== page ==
100 brewers gather along the shore of Lake Monona to share their wares and enjoy the camaraderie. Joining them are 6000 highly appreciative fans, lining up before noon for the 1 p.m. start of this five-hour, 400 beers experience. This is the 14th Annual Great Taste of the Midwest, and the location is Olin-Turville Park just south of downtown Madison, Wisconsin. Organized with precision and dedication by the Madison Homebrewers & Tasters Guild, this year's event was completely sold out one week prior to the fest date.
The 80-degree temperature, low humidity, and intense sunshine all combined to encourage the sampling crowd to take their time and wander from tent to tent, receiving a friendly pour into their commemorative glass boot at each stop. The $20 admission price entitled lucky ticket holders to unlimited tastes of Midwest pride. States represented included Illinois, Indiana, Iowa, Kansas, Michigan, Minnesota, Missouri, Ohio, and Wisconsin. To accommodate the Minnesota brewpubs that are otherwise precluded by their state's law from serving off-premise, the festival is host to the Great Taste of 10,000 Lakes tasting competition. Overall, each brewery strived to bring its more full-flavored beers. Most poured from kegs but a few, such as Sherlock's Home, featured firkin-fresh "real ale." The ales on hand were proud of their hops, while the lagers were not afraid to assert a big body along with noticeable alcoholic strength. Numerous Belgian-style ales and Bavarian-style wheats met with wide acceptance.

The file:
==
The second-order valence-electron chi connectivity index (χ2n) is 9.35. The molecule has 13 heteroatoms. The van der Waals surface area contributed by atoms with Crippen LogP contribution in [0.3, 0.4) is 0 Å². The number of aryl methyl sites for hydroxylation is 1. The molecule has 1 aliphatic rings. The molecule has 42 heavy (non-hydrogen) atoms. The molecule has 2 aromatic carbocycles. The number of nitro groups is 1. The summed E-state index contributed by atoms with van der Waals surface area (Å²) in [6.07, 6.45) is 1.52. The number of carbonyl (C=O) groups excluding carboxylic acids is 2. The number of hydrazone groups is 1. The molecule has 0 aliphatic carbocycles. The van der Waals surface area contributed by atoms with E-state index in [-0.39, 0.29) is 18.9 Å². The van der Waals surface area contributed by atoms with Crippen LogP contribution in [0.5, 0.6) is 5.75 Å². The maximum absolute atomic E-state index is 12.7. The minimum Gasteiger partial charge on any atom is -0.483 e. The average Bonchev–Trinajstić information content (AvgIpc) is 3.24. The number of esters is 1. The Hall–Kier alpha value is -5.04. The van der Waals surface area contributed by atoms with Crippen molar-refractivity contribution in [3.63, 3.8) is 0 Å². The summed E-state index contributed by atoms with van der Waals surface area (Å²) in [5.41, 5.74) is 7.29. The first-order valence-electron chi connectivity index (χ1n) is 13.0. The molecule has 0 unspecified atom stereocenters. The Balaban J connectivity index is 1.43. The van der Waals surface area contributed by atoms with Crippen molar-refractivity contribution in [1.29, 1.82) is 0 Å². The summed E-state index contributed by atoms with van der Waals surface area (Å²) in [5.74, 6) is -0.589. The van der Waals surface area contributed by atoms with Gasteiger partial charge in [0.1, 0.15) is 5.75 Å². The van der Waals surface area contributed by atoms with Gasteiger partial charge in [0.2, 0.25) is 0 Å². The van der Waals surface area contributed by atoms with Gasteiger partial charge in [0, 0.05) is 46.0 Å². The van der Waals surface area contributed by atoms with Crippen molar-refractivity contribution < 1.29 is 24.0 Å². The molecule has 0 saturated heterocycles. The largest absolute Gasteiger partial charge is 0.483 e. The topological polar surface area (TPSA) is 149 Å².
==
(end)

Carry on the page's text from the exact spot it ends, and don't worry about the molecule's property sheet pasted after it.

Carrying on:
Rounding out the attractions were other tents housing vendors with cheese (no surprise there), nuts, brats, t-shirts, glassware, and beer publications. A centrally located, large, continuous running rinse station kept the "boots" clean while the plentiful Port-a-Potties accommodated those whose approach to the summer heat was to "drink plenty of fluids." After the event, the city's hospitality drew participants to the nearby brewpubs, taprooms, and restaurants that all featured great local beers. After witnessing the behind-the-scenes efforts required to put on such a well-respected events, then sampling the fruits of the volunteers' labor, it's easy to understand why the Great Taste of the Midwest stands apart from other national and regional beer festivals. Its reputation as a solid favorite with craft brewers and their appreciative customers is certainly well deserved. Next pouring - August 11, 2001.
Reviewed by Tom Ciccateri -